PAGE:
A parental order is needed following international surrogacy to secure parentage in the UK (find out more about what parental orders do).  Applications are typically heard before specialist judges in the High Court, and detailed evidence is required (find out more about the court process).  The criteria the court has to assess are the same as with any parental order application (find out more about what the court assesses).  However, there will be more detailed scrutiny, with par...

Alternatives to a parental order

A parental order is the legal remedy designed for surrogacy situations, so alternative options should be considered only as a last resort, and remain largely untested.  However, for some parents (including single parents and those who have missed the six month deadline) parental orders are not available. Adoption An adoption order is the closest alternative to a parental order.  Like a parental order, it extinguishes the surrogate parents’ responsibilities and gives permanent p...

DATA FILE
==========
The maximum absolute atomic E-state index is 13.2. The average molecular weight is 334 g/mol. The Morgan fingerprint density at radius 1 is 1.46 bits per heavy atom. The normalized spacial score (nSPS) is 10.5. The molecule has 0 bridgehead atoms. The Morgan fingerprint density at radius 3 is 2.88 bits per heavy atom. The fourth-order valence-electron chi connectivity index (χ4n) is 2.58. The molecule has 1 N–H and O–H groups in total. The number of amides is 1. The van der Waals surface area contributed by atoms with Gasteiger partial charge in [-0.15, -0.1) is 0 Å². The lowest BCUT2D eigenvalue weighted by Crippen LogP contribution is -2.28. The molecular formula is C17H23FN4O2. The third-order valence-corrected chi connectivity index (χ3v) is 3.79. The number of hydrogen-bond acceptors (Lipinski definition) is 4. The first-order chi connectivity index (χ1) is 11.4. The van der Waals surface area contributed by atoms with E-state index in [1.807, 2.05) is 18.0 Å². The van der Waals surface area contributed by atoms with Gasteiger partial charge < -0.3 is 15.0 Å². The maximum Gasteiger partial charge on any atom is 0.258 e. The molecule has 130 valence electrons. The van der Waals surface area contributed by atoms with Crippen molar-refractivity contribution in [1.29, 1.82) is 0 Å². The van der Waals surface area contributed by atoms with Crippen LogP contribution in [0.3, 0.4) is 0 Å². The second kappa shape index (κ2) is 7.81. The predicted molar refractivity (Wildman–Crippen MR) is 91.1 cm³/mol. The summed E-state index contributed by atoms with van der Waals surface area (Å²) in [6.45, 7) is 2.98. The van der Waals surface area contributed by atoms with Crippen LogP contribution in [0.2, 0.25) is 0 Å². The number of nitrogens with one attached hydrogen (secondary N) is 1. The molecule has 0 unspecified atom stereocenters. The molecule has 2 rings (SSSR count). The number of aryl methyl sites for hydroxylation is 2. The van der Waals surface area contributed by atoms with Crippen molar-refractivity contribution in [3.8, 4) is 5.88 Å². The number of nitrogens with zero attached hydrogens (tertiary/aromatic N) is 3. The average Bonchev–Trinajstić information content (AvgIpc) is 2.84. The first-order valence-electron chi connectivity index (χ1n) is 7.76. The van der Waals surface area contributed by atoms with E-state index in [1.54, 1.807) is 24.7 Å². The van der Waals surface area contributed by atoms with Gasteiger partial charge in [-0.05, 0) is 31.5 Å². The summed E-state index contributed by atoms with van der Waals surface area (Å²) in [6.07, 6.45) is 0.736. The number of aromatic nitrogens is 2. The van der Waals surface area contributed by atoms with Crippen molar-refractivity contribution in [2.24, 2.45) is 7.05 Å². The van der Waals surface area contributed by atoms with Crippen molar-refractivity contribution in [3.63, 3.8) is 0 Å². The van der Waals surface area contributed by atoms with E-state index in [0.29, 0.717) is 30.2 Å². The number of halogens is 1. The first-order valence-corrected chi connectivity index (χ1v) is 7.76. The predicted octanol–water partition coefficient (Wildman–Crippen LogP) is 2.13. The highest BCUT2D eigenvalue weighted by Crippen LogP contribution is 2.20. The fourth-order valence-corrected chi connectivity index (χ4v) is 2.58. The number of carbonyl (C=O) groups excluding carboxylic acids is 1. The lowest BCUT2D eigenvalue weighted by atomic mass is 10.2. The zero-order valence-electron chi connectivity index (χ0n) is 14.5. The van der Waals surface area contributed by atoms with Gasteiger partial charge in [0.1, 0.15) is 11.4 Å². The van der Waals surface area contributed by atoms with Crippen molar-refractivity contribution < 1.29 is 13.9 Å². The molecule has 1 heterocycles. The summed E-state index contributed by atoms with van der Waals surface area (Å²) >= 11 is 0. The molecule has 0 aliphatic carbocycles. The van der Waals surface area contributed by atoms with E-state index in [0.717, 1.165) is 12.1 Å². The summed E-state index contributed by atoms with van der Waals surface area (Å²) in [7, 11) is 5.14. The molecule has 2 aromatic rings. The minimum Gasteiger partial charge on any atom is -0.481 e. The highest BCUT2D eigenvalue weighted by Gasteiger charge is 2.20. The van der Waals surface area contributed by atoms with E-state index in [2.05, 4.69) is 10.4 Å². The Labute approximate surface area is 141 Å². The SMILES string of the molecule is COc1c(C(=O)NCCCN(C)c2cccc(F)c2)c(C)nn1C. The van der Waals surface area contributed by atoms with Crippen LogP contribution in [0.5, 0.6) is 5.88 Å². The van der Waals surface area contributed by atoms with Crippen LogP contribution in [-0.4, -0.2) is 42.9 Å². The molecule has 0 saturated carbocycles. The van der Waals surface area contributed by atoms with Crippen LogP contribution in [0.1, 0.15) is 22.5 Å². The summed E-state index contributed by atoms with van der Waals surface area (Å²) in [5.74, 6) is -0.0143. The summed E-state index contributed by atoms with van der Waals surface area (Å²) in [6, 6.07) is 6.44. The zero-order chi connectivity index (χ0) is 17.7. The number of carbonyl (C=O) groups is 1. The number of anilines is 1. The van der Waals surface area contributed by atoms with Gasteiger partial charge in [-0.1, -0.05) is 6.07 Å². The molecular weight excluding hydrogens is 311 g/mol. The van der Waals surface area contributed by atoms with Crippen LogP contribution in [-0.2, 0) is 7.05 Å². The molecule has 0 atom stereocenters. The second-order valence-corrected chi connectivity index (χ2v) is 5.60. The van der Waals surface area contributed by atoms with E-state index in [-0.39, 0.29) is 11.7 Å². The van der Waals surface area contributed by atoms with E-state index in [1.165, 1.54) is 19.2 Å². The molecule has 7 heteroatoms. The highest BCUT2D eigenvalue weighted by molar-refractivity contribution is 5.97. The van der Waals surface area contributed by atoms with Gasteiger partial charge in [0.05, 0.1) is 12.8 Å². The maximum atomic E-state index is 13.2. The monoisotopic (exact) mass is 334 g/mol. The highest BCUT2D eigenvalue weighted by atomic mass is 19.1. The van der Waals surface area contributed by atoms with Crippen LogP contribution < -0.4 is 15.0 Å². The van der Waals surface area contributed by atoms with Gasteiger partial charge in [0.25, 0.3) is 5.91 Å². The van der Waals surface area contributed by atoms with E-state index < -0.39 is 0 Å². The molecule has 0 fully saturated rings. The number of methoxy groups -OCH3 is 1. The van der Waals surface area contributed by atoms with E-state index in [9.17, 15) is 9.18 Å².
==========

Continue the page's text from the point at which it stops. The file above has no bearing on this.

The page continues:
Surrogacy and UK birth registration

If the child is born in England or Wales, the birth will be registered under the law of England and Wales.  Only people who are the legal parents of the child can be registered on the birth certificate.  Find out more about legal parenthood after surrogacy. The surrogate needs to attend the birth registration, as she is the legal mother and is responsible for registering the birth.  She will be registered as the mother.  If she has a spouse or civil partner who is the othe...

UK fertility clinics and surrogacy